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Let $f: (\mathbb{R},|.|)\to (\mathbb{R},|.|)$ defined by $f(x)=\dfrac{1}{1+x^2}$

I want to find $f^{-1}(]a,b[)$

What I do: $$f^{-1}(]a,b[)=\{y\in \mathbb{R}, \frac{1}{1+y^2}\in ]a,b[\}$$

that is : $$a<\frac{1}{1+y^2}<b$$

  • If $a>0$ then $$\frac1b-1<y^2<\frac1a-1$$ after that we must suppose two sases $\frac1b\leq 1 $ or $\frac1b>1$

Is there an other method ?

i suppose that $a<b$ $$ f^{-1}(]a,b[)= \begin{cases} \emptyset,~ b<0\\ ]-\infty,-\sqrt{\frac1b-1}[\cup]\sqrt{\frac1b-1},+\infty[,~ a\leq0 ~\text{and}~b<1\\ \mathbb{R},~ b>1,a\leq0\\ \mathbb{R}\setminus{0},~ b=1,a\leq0\\ \emptyset,~b\geq1,a>1\\ ]-\sqrt{\frac1a-1}, \sqrt{\frac1a-1}[,~b\geq1,a<1\\ ]\sqrt{\frac1b-1},\sqrt{\frac1a-1}[,~ b<1, a>0 \end{cases} $$

Thank you

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    $\begingroup$ You are on the right track. You laso have to consider the case $a<0$ and $b>0$. $\endgroup$ Mar 1, 2019 at 10:24
  • $\begingroup$ There are three cases to consider $a > 1, a \leq 1 < b$ and $a < b \leq 1.$ $\endgroup$
    – little o
    Mar 1, 2019 at 10:28
  • $\begingroup$ @KaviRamaMurthy please see my edits and tel me if it is correct $\endgroup$
    – user523857
    Mar 1, 2019 at 10:56
  • $\begingroup$ @Dbchatto67 please see my edits and tel me if it is correct $\endgroup$
    – user523857
    Mar 1, 2019 at 10:57

1 Answer 1

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I think a good way to approach the problem is to think first about the function $f$:

First of all, since $x^{2} \geq 0$ then $1+x^{2} \geq 1$ which leads to $ f(x) = \frac{1}{1+x^{2}} \leq 1$. This means that if $a > 1$ then $f^{-1}(]a,b[) = \emptyset$.

We also have that $1+x^{2} \geq 1 > 0$ so $f(x) = \frac{1}{1+x^{2}} >0$. This means that if $b \leq 0$ then we also have $f^{-1}(]a,b[) = \emptyset$.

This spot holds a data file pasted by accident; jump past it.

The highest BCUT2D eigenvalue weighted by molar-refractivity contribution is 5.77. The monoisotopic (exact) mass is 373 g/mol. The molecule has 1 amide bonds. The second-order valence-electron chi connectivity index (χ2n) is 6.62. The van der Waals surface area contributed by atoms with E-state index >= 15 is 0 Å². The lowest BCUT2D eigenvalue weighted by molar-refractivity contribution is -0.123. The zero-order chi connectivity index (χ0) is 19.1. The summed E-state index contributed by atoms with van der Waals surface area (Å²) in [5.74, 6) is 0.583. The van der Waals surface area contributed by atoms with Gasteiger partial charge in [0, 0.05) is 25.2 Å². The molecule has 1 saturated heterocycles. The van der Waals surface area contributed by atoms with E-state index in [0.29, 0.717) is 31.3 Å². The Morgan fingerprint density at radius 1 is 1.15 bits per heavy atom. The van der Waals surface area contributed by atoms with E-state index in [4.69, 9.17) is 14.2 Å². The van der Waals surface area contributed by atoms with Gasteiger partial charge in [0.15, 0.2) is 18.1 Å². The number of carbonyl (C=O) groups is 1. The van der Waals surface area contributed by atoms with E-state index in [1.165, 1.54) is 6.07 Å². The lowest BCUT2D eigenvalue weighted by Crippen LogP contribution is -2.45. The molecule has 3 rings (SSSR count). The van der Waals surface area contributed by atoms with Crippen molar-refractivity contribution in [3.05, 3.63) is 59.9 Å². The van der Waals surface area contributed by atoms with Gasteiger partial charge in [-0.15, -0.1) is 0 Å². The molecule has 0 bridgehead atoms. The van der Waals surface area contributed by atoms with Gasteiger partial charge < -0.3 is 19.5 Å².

Furthermore, $\forall a,a' \in ]\infty, 0]$ and $b>0$ we have $f^{-1}(]a,b[) = f^{-1}(]a',b[)$ and $\forall a < 1$ and $b \in ]1, \infty]$ we have $f^{-1}(]a,b[) = f^{-1}(]a,b'[)$

With this results, we can then separate the problem in appropriate cases:

$\underline{\text{Case} \,\, 1:}$ $0<a<b \leq 1$

$$a < f(x) < b \,\,\Leftrightarrow \,\, a < \frac{1}{1+x^{2}} < b \,\,\overset{a,b >0}{\Longleftrightarrow}\,\, \frac{1}{b} < 1+x^{2} < \frac{1}{a} \,\,\Leftrightarrow \,\,\frac{1}{b}-1 < x^{2} < \frac{1}{a}-1$$

Now, since $a, b\leq 1$, we have that $\frac{1}{b}-1 \geq 0$ and $\frac{1}{a}-1 \geq 0$ and we can take square roots to have

$$ \frac{1}{b}-1 < x^{2} < \frac{1}{a}-1 \,\, \Leftrightarrow \,\, \sqrt{\frac{1}{b}-1} < |x| < \sqrt{\frac{1}{a}-1}$$

(notice that the fact of the square root being an increasing injective function allows us to take square roots and not changing the grater-than and less-than symbols and to have the equivalence symbol)

We finally have that $$ x \in f^{-1}(]a,b[) \,\,\Leftrightarrow \,\, x\in \,\, ]\sqrt{\frac{1}{b}-1},\sqrt{\frac{1}{a}-1}[ \quad \text{or} \quad x\in \,\, ]-\sqrt{\frac{1}{a}-1},-\sqrt{\frac{1}{b}-1}[$$

We put now our attention on the limit cases:

$\underline{\text{Case} \,\, 2:}$
$\underline{\text{Subcase} \,\, 1:}$ $a=0$ and $b \leq 1$

$a=0 < \frac{1}{1+x^{2}}$ so the condition $a<f(x)<b$ is equivalent to $f(x)<b$.

$\underline{\text{Subcase} \,\, 2:}$ $a>0$ and $b > 1$

We have $\frac{1}{1+x^{2}} \leq 1<b$ so the condition $a<f(x)<b$ is equivalent to $a<f(x)$.

We can summarize the problem in the next cases:

The empty cases:

$a > 1\, \Rightarrow \,f^{-1}(]a,b[) = \emptyset$

$b \leq 0 \, \Rightarrow \,f^{-1}(]a,b[) = \emptyset$

The whole case:

$a \leq 0$ and $b >1$ $ \, \Rightarrow \,f^{-1}(]a,b[) = \mathbb{R}$

The partial cases:

$a \leq 0$ and $0 < b \leq 1$ $ \, \Rightarrow \,f^{-1}(]a,b[) = ]-\infty,-\sqrt{\frac{1}{b}-1}[ \,\, \bigcup \,\, ]\sqrt{\frac{1}{b}-1},\infty[$

$1 > a > 0$ and $ b > 1$ $ \, \Rightarrow \,f^{-1}(]a,b[) = ]-\sqrt{\frac{1}{a}-1},\sqrt{\frac{1}{a}-1}[ $

The restrictive case:

$0<a<b \leq 1$ and $0 < b \leq 1$ $ \, \Rightarrow \,f^{-1}(]a,b[) = ]-\sqrt{\frac{1}{a}-1},-\sqrt{\frac{1}{b}-1}[ \,\, \bigcup \,\, ]\sqrt{\frac{1}{b}-1},\sqrt{\frac{1}{a}-1}[$

Notice that the good choice of the limit points ($0$ for $a$ and $1$ for $b$) is the key.

The proof may appear very long but if you draw the function (maybe with WolframAlpha) you will understand it much better.

I hope it helps you!

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  • $\begingroup$ please if I want to prove that $]x-r,x+r[\subset f^{-1}(]x-\varepsilon, x+\varepsilon[)$ without find exactly the pre image how to do please? $\endgroup$
    – user523857
    Apr 13, 2019 at 19:46
  • $\begingroup$ This is not true in general... What do you mean exactly? prove the continuity of the function by definition? $\endgroup$
    – Manza
    Apr 14, 2019 at 20:36

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